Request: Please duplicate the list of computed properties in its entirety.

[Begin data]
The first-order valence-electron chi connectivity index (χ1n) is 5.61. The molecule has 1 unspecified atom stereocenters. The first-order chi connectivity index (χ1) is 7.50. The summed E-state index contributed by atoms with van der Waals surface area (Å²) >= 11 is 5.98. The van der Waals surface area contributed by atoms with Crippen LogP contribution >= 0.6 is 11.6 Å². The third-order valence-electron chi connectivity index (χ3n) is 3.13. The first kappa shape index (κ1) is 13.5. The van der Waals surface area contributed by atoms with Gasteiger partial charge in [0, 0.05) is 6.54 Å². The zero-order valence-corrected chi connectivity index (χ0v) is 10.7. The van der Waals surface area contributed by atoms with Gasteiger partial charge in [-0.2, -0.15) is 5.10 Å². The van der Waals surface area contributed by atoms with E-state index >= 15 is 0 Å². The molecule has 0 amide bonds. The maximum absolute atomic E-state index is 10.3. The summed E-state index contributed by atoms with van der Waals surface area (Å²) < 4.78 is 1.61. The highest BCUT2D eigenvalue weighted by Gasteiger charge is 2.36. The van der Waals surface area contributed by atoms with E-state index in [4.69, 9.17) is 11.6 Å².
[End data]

The first-order valence-electron chi connectivity index (χ1n) is 5.61. The molecule has 1 unspecified atom stereocenters. The first-order chi connectivity index (χ1) is 7.50. The summed E-state index contributed by atoms with van der Waals surface area (Å²) >= 11 is 5.98. The van der Waals surface area contributed by atoms with Crippen LogP contribution >= 0.6 is 11.6 Å². The third-order valence-electron chi connectivity index (χ3n) is 3.13. The first kappa shape index (κ1) is 13.5. The van der Waals surface area contributed by atoms with Gasteiger partial charge in [0, 0.05) is 6.54 Å². The zero-order valence-corrected chi connectivity index (χ0v) is 10.7. The van der Waals surface area contributed by atoms with Gasteiger partial charge in [-0.2, -0.15) is 5.10 Å². The van der Waals surface area contributed by atoms with E-state index >= 15 is 0 Å². The molecule has 0 amide bonds. The maximum absolute atomic E-state index is 10.3. The summed E-state index contributed by atoms with van der Waals surface area (Å²) < 4.78 is 1.61. The highest BCUT2D eigenvalue weighted by Gasteiger charge is 2.36. The van der Waals surface area contributed by atoms with E-state index in [4.69, 9.17) is 11.6 Å².